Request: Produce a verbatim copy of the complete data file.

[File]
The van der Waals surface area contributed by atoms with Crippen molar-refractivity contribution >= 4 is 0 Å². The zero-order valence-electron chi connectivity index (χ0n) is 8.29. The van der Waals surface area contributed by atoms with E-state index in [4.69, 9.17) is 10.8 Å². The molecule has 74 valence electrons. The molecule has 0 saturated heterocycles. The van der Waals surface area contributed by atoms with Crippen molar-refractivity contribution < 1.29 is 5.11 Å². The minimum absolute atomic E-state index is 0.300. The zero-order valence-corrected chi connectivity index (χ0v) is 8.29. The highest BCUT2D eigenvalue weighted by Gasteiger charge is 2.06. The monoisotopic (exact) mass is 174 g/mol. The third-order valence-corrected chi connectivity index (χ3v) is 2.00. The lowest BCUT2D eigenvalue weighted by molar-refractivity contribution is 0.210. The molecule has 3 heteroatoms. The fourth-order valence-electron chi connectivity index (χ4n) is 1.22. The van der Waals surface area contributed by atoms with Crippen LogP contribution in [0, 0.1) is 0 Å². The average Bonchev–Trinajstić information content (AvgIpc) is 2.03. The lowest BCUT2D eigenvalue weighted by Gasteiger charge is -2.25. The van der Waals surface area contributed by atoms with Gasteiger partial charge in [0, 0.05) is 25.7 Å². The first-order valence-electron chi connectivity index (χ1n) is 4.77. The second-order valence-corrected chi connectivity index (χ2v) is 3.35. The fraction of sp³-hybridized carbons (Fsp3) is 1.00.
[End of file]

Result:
The van der Waals surface area contributed by atoms with Crippen molar-refractivity contribution >= 4 is 0 Å². The zero-order valence-electron chi connectivity index (χ0n) is 8.29. The van der Waals surface area contributed by atoms with E-state index in [4.69, 9.17) is 10.8 Å². The molecule has 74 valence electrons. The molecule has 0 saturated heterocycles. The van der Waals surface area contributed by atoms with Crippen molar-refractivity contribution < 1.29 is 5.11 Å². The minimum absolute atomic E-state index is 0.300. The zero-order valence-corrected chi connectivity index (χ0v) is 8.29. The highest BCUT2D eigenvalue weighted by Gasteiger charge is 2.06. The monoisotopic (exact) mass is 174 g/mol. The third-order valence-corrected chi connectivity index (χ3v) is 2.00. The lowest BCUT2D eigenvalue weighted by molar-refractivity contribution is 0.210. The molecule has 3 heteroatoms. The fourth-order valence-electron chi connectivity index (χ4n) is 1.22. The van der Waals surface area contributed by atoms with Crippen LogP contribution in [0, 0.1) is 0 Å². The average Bonchev–Trinajstić information content (AvgIpc) is 2.03. The lowest BCUT2D eigenvalue weighted by Gasteiger charge is -2.25. The van der Waals surface area contributed by atoms with Gasteiger partial charge in [0, 0.05) is 25.7 Å². The first-order valence-electron chi connectivity index (χ1n) is 4.77. The second-order valence-corrected chi connectivity index (χ2v) is 3.35. The fraction of sp³-hybridized carbons (Fsp3) is 1.00.